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Paving project causes bumpy travel

It is not easy being Phil Biggs right now.

The Ironton engineer has had to field a lot of complaints about the rough roadways that sections of some streets have been transformed into. But he is optimistic, knowing that the city will soon have smooth new streets and better accessibility for its handicapped citizens.

The city is in the midst of a massive project, repaving large sections of Third and Sixth streets amongst others, including some Fifth Street intersections. Work will also be done on Park Avenue, which is being saved for last due to how busy that thoroughfare can be.

The nearly $700,000 project is being funded by the Federal Highway Administration through the Ohio Department of Transportation with matching funds from the Huntington-Ironton Empowerment Zone.

The past weeks have seen Third and Sixth streets being "milled" - removing old asphalt in preparation for new paving and to allow better flow of storm drains.

Unfortunately, the milling process creates a lot of dust, and a bumpy trip for commuters.

Biggs is quick to explain he understands the milled streets are not at all fun to drive on.

"They're terrible, they're terrible," Biggs said. "I've had local property owners on the Fifth Street location ask us why we did what we did. But we have to do this milling to allow the subcontractors to do the work they need to do before the actual asphalt can be put on it."

"Unfortunately, the level of disturbance is quite a bit, because it's quite an extensive area."

Though motorists have had a rough ride lately, the city's utility workers are not exactly having a smooth ride either. They have found several issues that have slowed down the paving process.

"We're discovering a number of problems with existing drainage structures that have to be addressed," Biggs said. "If I were speculating, I would say that we have to address fix with 45 to 50 percent of the existing storm drain boxes."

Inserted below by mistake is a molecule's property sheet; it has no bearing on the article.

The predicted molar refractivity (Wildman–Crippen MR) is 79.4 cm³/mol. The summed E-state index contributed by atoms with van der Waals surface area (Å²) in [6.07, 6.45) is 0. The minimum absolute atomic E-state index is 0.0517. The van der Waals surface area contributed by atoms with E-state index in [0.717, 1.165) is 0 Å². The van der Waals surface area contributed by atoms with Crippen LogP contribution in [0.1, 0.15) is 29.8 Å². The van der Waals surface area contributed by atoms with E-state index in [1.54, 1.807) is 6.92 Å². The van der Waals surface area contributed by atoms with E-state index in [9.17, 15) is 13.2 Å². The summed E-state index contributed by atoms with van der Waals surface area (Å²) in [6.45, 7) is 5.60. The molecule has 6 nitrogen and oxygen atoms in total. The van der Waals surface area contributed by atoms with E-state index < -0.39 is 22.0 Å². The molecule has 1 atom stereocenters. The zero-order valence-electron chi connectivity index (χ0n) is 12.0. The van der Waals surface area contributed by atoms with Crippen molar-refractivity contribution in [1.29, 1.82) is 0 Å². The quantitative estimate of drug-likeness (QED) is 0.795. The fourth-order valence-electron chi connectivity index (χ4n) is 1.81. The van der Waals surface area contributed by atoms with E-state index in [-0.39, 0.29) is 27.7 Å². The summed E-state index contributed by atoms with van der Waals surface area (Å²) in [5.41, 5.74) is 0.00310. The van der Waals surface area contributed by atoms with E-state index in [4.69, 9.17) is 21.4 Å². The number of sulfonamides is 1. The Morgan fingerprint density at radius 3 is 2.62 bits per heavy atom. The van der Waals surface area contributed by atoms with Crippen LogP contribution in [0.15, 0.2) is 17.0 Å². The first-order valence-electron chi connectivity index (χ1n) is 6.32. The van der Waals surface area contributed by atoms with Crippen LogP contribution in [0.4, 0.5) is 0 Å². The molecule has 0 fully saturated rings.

Paving was originally set to begin on Sixth Street this week, but Biggs said he believes a start early next week is probably more realistic, especially with wet weather in the forecast.

Only about a third of the milling has been completed, but those milled areas will be paved before any more milling is done.

"I know it seems like a gargantuan area has been milled," Biggs said. "But really it's the volume and length of Park Avenue that's really going to be a majority of the process."

It may seem like slow going, but there are some major benefits on the way for patient travelers.

There will be improved appearance on the newly paved streets, improved performance in storm drains, and, maybe most importantly, improved accessibility for those with handicaps.

"The handicap ramps are another major benefit because much of the city doesn't allow handicapped folks to function other than to ride down the street in a wheelchair," Biggs said.

In the meantime however, motorists must endure bumpy, milled roads, but perhaps the drive will be a bit easier knowing that there is a smooth ride in the future, for them and their neighbors with disabilities.